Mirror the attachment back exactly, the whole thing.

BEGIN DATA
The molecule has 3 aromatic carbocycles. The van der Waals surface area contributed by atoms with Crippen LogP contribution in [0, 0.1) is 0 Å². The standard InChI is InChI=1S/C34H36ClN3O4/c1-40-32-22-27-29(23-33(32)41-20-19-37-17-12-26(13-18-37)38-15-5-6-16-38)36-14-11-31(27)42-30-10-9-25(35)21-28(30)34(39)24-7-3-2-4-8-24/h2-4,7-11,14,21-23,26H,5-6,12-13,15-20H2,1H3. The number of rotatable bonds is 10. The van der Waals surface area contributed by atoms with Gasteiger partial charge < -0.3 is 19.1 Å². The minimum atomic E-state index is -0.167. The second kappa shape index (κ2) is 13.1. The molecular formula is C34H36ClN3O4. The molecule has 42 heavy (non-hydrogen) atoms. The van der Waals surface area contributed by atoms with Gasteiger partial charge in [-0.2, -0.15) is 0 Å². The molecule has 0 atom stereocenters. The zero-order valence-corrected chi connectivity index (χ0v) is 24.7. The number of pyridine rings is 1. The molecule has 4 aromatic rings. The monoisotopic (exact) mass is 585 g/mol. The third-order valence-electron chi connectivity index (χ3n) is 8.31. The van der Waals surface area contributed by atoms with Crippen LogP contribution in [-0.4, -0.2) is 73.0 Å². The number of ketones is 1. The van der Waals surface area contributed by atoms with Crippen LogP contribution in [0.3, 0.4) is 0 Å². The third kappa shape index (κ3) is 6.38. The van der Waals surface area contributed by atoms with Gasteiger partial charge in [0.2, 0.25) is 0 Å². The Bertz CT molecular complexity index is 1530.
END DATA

The molecule has 3 aromatic carbocycles. The van der Waals surface area contributed by atoms with Crippen LogP contribution in [0, 0.1) is 0 Å². The standard InChI is InChI=1S/C34H36ClN3O4/c1-40-32-22-27-29(23-33(32)41-20-19-37-17-12-26(13-18-37)38-15-5-6-16-38)36-14-11-31(27)42-30-10-9-25(35)21-28(30)34(39)24-7-3-2-4-8-24/h2-4,7-11,14,21-23,26H,5-6,12-13,15-20H2,1H3. The number of rotatable bonds is 10. The van der Waals surface area contributed by atoms with Gasteiger partial charge < -0.3 is 19.1 Å². The minimum atomic E-state index is -0.167. The second kappa shape index (κ2) is 13.1. The molecular formula is C34H36ClN3O4. The molecule has 42 heavy (non-hydrogen) atoms. The van der Waals surface area contributed by atoms with Gasteiger partial charge in [-0.2, -0.15) is 0 Å². The molecule has 0 atom stereocenters. The zero-order valence-corrected chi connectivity index (χ0v) is 24.7. The number of pyridine rings is 1. The molecule has 4 aromatic rings. The monoisotopic (exact) mass is 585 g/mol. The third-order valence-electron chi connectivity index (χ3n) is 8.31. The van der Waals surface area contributed by atoms with Crippen LogP contribution in [-0.4, -0.2) is 73.0 Å². The number of ketones is 1. The van der Waals surface area contributed by atoms with Crippen LogP contribution in [0.3, 0.4) is 0 Å². The third kappa shape index (κ3) is 6.38. The van der Waals surface area contributed by atoms with Gasteiger partial charge in [0.2, 0.25) is 0 Å². The Bertz CT molecular complexity index is 1530.